T1(DF=Y%W=402E%ACK=S++%Flags=AS%Ops=MNWNNT)
T2(Resp=Y%DF=N%W=0%ACK=S%Flags=AR%Ops=)
T3(Resp=Y%DF=Y%W=402E%ACK=S++%Flags=AS%Ops=MNWNNT)
T4(DF=N%W=0%ACK=O%Flags=R%Ops=)
T5(DF=N%W=0%ACK=S++%Flags=AR%Ops=)
T6(DF=N%W=0%ACK=O%Flags=R%Ops=)
T7(DF=N%W=0%ACK=S++%Flags=AR%Ops=)
PU(DF=N%TOS=0%IPLEN=38%RIPTL=148%RID=E%RIPCK=E%UCK=E%ULEN=134%DAT=E)


The line that states Fingerprint Windows 2000 identifies the operating system (and sometimes version) that owns the fingerprint. The next line that begins with TSeq, identifies the method for calculating TCP sequence numbers for a given TCP session. The lines that follow, starting with T1 through PU, are descriptive of how that operating system fingerprinted would respond to the given test.

The tests T1 through T7 are all TCP tests. The symbol Ď%í delimits the metrics used in fingerprinting. The symbol Ď|í is used to represent "or" in a given set of answers to a metric to state that a number of given results would satisfy the fingerprint.

The metrics are detailed in the following table:

Metric Valid Values Description
Resp Y = There was a response
N = There was no response
Whether or not the host responded to the test packet by sending a reply.
DF Y = DF was set
N = DF was not set
Whether or not the host responding to the test packet sent the "Donít Fragment" bit in response.
W Can be a two-byte integer expressed in hexadecimal. Window advertisement size sent by the host responding to the test packet.
ACK 0 = ack zero
S = ack sequence number
S++ = ack sequence number + 1
The acknowledgement sequence number response type.
Flags S = SYN
A = ACK
R = RST
F = FIN
U = URG
P = PSH
Indicate what flags were set in the responding packet.
Ops M = MSS
E = Echoed MSS
W = Window Scale
T = Timestamp
N = No Option
Options sent back by the host responding to the test packet. There can be any number of options set (including none) in any order.

For example, let us take the first test in the previous fingerprint example:

T1(DF=Y%W=402E%ACK=S++%Flags=AS%Ops=MNWNNT)


This test states that the response packet of the target host to NMAP sending a SYN packet with options to it had the following characteristics:

Resp=Resp is not defined; which means the metric is satisfied whether or not the target replies
DF=YThe "Donít Fragment" bit was set
W=402EThe window size was 402E
ACK=S++Acknowledgement number was one plus the initial sequence number
Flags=ASThe packet had the SYN/ACK flags set
Ops=MNWNNTThe packet had the following option flags set in this order: MNWNNT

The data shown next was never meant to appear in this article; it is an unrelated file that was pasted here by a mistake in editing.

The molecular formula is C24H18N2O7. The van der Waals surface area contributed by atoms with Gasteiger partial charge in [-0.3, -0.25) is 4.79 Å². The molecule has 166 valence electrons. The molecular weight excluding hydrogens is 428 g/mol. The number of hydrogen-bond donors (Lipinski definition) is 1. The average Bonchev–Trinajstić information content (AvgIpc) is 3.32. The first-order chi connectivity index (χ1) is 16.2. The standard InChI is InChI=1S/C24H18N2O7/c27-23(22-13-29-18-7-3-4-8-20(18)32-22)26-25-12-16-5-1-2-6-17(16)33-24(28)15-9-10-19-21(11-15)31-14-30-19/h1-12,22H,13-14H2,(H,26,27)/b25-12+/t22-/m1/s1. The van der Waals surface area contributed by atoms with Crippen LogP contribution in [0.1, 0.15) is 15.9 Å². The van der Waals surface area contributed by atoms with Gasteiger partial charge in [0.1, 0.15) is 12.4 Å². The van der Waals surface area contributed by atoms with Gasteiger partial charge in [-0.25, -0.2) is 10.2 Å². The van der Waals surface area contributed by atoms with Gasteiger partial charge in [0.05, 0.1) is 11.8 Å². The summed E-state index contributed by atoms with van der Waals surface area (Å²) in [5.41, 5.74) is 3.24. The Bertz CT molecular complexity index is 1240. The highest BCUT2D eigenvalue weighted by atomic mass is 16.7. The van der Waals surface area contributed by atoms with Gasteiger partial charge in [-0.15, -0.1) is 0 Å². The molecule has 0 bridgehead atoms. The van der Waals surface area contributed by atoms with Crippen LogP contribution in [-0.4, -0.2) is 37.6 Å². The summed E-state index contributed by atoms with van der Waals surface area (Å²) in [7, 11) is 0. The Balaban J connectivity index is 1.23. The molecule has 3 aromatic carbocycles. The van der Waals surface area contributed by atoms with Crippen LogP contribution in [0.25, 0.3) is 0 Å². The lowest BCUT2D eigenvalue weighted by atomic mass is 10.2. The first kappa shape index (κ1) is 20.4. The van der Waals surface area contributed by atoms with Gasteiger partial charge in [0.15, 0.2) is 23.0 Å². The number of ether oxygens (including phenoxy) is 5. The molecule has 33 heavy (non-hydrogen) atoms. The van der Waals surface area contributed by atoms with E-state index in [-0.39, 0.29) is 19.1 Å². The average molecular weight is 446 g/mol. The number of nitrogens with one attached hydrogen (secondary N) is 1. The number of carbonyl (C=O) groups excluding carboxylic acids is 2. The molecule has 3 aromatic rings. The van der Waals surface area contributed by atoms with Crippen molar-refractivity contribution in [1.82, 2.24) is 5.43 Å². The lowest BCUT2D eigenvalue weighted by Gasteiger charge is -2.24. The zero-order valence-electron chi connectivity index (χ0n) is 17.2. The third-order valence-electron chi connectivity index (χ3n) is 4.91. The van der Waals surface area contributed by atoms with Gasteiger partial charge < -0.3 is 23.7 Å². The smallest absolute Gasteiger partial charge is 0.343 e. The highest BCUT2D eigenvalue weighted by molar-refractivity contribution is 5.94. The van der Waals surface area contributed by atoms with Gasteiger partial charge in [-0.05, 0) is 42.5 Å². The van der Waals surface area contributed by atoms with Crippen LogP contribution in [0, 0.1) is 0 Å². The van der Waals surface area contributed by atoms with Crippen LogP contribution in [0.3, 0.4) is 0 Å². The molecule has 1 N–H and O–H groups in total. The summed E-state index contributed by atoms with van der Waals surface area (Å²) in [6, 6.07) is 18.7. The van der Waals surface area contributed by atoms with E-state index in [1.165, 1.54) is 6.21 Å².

The following is a trace (using dump) that illustrates how the tests are implemented. There is a source machine running NMAP (10.0.2.3) and a target machine (10.0.2.6) that we would like to test to see if NMAP can find a TCP/IP stack fingerprint for in its fingerprint file.

Source Test Packet 1 (NMAP)10:37:42.324053 10.0.2.3.34031 > 10.0.2.6.135: S 1338197984:1338197984(0) win 4096 <wscale 10,nop,mss 265,timestamp 1061109567 0,eol> (ttl 59, id 9783)
Targetís Response10:37:42.324518 10.0.2.6.135 > 10.0.2.3.34031: S 2863638239:2863638239(0) ack 1338197985 win 16430 <mss 1460,nop,wscale 0,nop,nop,timestamp 0 0> (DF) (ttl 128, id 15245)

The first test packet NMAP sends out is a SYN packet some TCP options set. Looking at the above trace and going through our metrics we can deduce the following:
  • The target responded so the metric Resp=Y
  • The "Donít Fragment" bit (DF) was set in the targetís response so the metric DF=Y
  • The window size is 16430; however, in hex that is 402E. So the metric W=402E
  • The acknowledgement number equals the source sequence number plus 1. So the metric Ack=S++
  • A SYN/ACK packet was sent in response. So the metric Flags=AS
  • The TCP options MNWNNT was sent in response. So the metric Ops=MNWNNT.
The fingerprint for T1 (Test 1) would look like:
T1(DF=Y%W=402E%Ack=S++%Flags=AS%Ops=MNWNNT)


Source Test Packet 2 (NMAP)10:37:42.324315 10.0.2.3.34032 > 10.0.2.6.135: . win 4096 <wscale 10,nop,mss 265,timestamp 1061109567 0,eol> (ttl 59, id 1545)
Targetís Response10:37:42.324718 10.0.2.6.135 > 10.0.2.3.34032: R 0:0(0) ack 1338197984 win 0 (ttl 128, id 15246)

The second test packet NMAP sends out is a NULL packet some TCP options set. Looking at the above trace and going through our metrics we can deduce the following:
  • The target responded so the metric Resp=Y
  • The "Donít Fragment" bit (DF) was not set in the targetís response. So the metric DF=N
  • The window size is 0. So the metric W=0
  • The acknowledgement number equals the most recent source sequence number. So the metric Ack=S
  • An ACK and a RESET were sent in response. So the metric Flags=AR
  • There were no TCP options sent in response. So the metric Ops=.
The fingerprint for T2 would look like:
T2(Resp=Y%DF=N%W=0%ACK=S%Flags=AR%Ops=)


Source Test Packet 3 (NMAP)10:37:42.327823 10.0.2.3.34033 > 10.0.2.6.135: SFP 1338197984:1338197984(0) win 4096 urg 0 <wscale 10,nop,mss 265,timestamp 1061109567 0,eol> (ttl 59, id 4649)